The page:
The Taşkışla at night
The Taşkışla building
The Taşkışla building is located on the hillsides of the valley that lie adjacent to the Bosphorus Strait on the European side of Istanbul. Designed by architects Sir Charles Barry and John Smith, it was built on the order of Sultan Abdülmecid between 1846 and 1852.
Built in the Anglo – Italian Renaissance style to originally serve as a medical campus, it contained big dormitories, a mosque with two minarets in the middle, a room for the Sultan, a clock tower, and two pools. The intention was to host 300 students and 200 patients.
At the time of the construction of the Taşkışla, The Ottoman Empire was beginning to dissolve and many political changes loomed on the horizon. Within a year of its completion, the Crimean War commenced and the building begun to be used as a hospital for soldiers injured in the war.
In 1943, almost a century after it was built, the Taşkışla was assigned to Istanbul Technical University (ITU) by government officials and Professor Emin Onat. In 1950, the Architecture and Civil Engineering departments of ITU moved into the building. Today, Taşkışla hosts various other ITU design departments, including interior and landscape architecture, urban and regional planning, industrial product design, and the Social Sciences Institute and the Continuous Education Centre.
While it has been registered as a “first degree historical artifact”, and marked with the status “to be preserved exactly,” by the High Council of Immovable Monuments and Antiquities of the Ministry of Culture and Tourism in Turkey, since 1983, Taşkışla’s history is not without struggle.
One popular story dates back to 1986. At the time, Taşkışla had been leased by the government to a private company that intended to convert it into a hotel. ITU academics organized and opposed the plan and took the case to court. The judges intervened and in 1989, all conversion processes were deemed illegal by the Istanbul Executive Court.
Today, Taşkışla stands as one of the most beautiful and coveted architecture departments in the country. With magnificent views of the Bosphorous, it is one of the most well – conserved historical buildings in the region. The sec on United Nations Conference on Human Settlements, HABITAT II, was hosted in the building in June of 1996. Moreover, after the successful resistance of the plan to turn the Taşkışla into a hotel, the Istanbul Technical University community experienced a greater sense of pride and ownership over the building.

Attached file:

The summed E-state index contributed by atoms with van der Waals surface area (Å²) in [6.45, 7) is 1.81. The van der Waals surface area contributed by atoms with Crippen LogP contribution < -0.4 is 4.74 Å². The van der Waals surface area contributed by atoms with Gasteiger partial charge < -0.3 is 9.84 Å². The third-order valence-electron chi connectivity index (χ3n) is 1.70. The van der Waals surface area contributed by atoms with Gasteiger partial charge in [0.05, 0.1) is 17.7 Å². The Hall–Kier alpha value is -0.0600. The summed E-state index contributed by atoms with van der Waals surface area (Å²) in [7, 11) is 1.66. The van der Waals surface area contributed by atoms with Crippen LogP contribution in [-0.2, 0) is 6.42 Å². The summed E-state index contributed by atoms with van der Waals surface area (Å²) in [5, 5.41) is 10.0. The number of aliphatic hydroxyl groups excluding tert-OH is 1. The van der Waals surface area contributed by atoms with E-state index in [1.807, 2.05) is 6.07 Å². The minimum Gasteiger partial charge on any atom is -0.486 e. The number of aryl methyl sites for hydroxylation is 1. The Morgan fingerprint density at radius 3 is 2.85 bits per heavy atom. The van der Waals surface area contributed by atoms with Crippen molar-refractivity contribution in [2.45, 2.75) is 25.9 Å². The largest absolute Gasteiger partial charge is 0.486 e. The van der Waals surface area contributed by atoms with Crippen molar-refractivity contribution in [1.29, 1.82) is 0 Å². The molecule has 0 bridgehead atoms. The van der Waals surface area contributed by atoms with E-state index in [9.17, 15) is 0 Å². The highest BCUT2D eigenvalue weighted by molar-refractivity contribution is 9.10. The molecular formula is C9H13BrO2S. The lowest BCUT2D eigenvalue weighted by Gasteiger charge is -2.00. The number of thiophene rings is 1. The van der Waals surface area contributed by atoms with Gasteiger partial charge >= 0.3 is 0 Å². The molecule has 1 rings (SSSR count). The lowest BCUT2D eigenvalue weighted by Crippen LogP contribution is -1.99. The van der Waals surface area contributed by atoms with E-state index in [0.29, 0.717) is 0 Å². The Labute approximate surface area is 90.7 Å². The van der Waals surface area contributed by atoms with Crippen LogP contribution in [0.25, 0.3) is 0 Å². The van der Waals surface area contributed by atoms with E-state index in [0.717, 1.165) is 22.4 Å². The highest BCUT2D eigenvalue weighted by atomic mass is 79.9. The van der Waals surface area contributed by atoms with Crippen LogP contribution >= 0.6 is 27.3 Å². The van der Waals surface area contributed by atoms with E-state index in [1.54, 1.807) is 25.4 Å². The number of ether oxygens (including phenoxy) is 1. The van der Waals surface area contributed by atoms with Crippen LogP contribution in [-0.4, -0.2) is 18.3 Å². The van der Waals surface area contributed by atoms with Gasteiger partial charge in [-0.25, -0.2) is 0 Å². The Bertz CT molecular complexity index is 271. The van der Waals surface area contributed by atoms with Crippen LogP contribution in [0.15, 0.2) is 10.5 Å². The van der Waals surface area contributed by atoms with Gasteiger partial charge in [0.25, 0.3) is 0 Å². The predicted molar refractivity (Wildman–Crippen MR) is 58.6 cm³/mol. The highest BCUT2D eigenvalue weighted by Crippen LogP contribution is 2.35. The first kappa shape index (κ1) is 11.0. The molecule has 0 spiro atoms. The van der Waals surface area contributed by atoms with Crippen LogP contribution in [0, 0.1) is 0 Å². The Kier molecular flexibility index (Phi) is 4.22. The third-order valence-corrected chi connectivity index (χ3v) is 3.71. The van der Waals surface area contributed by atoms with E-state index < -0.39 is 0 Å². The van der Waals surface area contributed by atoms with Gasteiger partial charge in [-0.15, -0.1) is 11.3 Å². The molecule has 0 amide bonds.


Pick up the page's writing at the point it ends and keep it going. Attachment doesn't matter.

The Macka Armory
The Macka Armory
Another very important well – conserved academic building is Istanbul Technical University’s Foreign Languages Academy. housed in what used to be the Maçka Armory. Located on the hill opposite from the Taşkışla, the Armory is connected by cable car to the rest of the campus.
Built between 1873 and 1875, on the order of Sultan Abdülaziz, the Maçka Armory lies to the north of the Dolmabahçe District, which falls on the European side of Istanbul. An important historical district in the city, it hosts the Dolmabahçe Palace, the largest royal residence built during the Ottoman empire. It also houses key transportation lines and landmarks used for grand parades and ceremonies related to national festivals. The Maçka Armory was initially built as a military academy, then turned into an arsenal and a military museum. In 1955, Maçka was given to Istanbul Technical University to house the Foreign Languages Academy.
The armory is one of the best examples of neo – classical architecture in Istanbul. It was designed as a monumental building with sweeping entrances, high grandiose doors, and lofty windows and balconies. While the Maçka gallery interior has been changed over the years, its exterior is still conserved to exactly how it was built in the 1870s.
The Maçka Armory at Night
Post and Photos by Elif Y. Azaz.
This is one of many posts responding to the question, “What’s Happening at the Oldest Buildings in Your Town?” If you’d like to submit an example from your own city, see the easy steps here. Check out the previous post on The Mathallan in Oslo, Norway.